Administration CentOS Debian Fedora Linux Tips and Tricks Ubuntu

How to Manage a Linux Server with systemd

What Operating Systems Have Adopted systemd?

  • CentOS: Yes, by default since CentOS 7
  • Fedora: Yes, since the release of Fedora 15
  • RedHat: Yes
  • Debian: Yes, shipped since Debian 7 as a technology preview
  • Arch: Yes
  • Ubuntu: Available
  • Gentoo: Available
  • OpenSUSE: Available
  • Slackware: No

 

What About chkconfig and Other Legacy Commands?

With systemd it is still possible to use the chkconfig and service commands to manage services that haven’t moved their management to systemd. However, in some cases you will get warning messages from the commands.

On Fedora, RedHat, and CentOS, for example:

chkconfig

returns:

Note: This output shows SysV services only and does not include native
 systemd services. SysV configuration data might be overridden by native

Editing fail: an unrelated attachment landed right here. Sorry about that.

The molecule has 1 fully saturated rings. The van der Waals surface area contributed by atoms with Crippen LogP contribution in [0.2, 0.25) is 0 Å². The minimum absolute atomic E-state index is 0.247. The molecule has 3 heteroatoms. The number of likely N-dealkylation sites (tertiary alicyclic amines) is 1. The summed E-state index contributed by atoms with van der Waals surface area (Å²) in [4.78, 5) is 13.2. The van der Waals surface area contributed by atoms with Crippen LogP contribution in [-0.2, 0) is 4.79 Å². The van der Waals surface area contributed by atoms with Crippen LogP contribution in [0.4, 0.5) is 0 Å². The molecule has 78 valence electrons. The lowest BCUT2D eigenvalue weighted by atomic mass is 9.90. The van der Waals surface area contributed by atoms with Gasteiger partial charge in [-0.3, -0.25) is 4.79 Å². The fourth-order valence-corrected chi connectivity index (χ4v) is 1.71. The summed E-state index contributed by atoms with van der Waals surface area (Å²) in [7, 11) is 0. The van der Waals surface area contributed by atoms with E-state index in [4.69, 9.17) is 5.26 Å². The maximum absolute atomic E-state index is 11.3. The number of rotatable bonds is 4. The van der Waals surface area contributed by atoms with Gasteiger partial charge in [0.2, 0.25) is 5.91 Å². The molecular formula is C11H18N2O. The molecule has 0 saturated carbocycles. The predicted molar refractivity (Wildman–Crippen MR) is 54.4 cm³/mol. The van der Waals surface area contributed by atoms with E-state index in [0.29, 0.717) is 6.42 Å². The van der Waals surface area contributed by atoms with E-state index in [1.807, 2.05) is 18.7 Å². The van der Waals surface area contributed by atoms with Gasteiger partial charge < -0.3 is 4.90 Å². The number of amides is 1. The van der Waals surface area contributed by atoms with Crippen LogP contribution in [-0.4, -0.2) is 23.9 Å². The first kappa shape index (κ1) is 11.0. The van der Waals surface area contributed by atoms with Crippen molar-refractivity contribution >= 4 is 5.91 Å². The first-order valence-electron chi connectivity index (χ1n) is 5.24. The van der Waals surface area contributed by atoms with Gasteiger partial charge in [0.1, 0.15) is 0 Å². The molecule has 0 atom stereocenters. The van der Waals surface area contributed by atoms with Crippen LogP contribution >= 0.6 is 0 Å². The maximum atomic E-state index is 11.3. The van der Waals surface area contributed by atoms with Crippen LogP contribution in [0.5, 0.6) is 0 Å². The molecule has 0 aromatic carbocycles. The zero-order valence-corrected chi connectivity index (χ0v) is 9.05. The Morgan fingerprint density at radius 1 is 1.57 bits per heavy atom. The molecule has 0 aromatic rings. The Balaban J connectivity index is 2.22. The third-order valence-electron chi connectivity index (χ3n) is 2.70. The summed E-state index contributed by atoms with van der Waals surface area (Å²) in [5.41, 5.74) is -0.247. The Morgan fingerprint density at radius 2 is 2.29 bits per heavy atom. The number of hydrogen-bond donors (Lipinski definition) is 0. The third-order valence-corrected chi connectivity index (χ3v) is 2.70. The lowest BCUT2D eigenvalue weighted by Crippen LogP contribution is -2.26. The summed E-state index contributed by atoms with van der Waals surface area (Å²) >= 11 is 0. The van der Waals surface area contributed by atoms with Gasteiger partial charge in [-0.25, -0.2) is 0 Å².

systemd configuration.

If you want to list systemd services use ‘systemctl list-unit-files’.
 To see services enabled on particular target use
 ’systemctl list-dependencies [target]‘.

 

Summary and Key Commands

The arguments systemctl uses are very similar to the legacy arguments for chkconfig and service. For example, instead of:

service sshd start

you would use:

systemctl start sshd.service

Or instead of:

chkconfig sshd on

you would use:

systemctl enable sshd.service

If you want to see all services that are using systemd and their status, use:

systemctl list-unit-files --type=service

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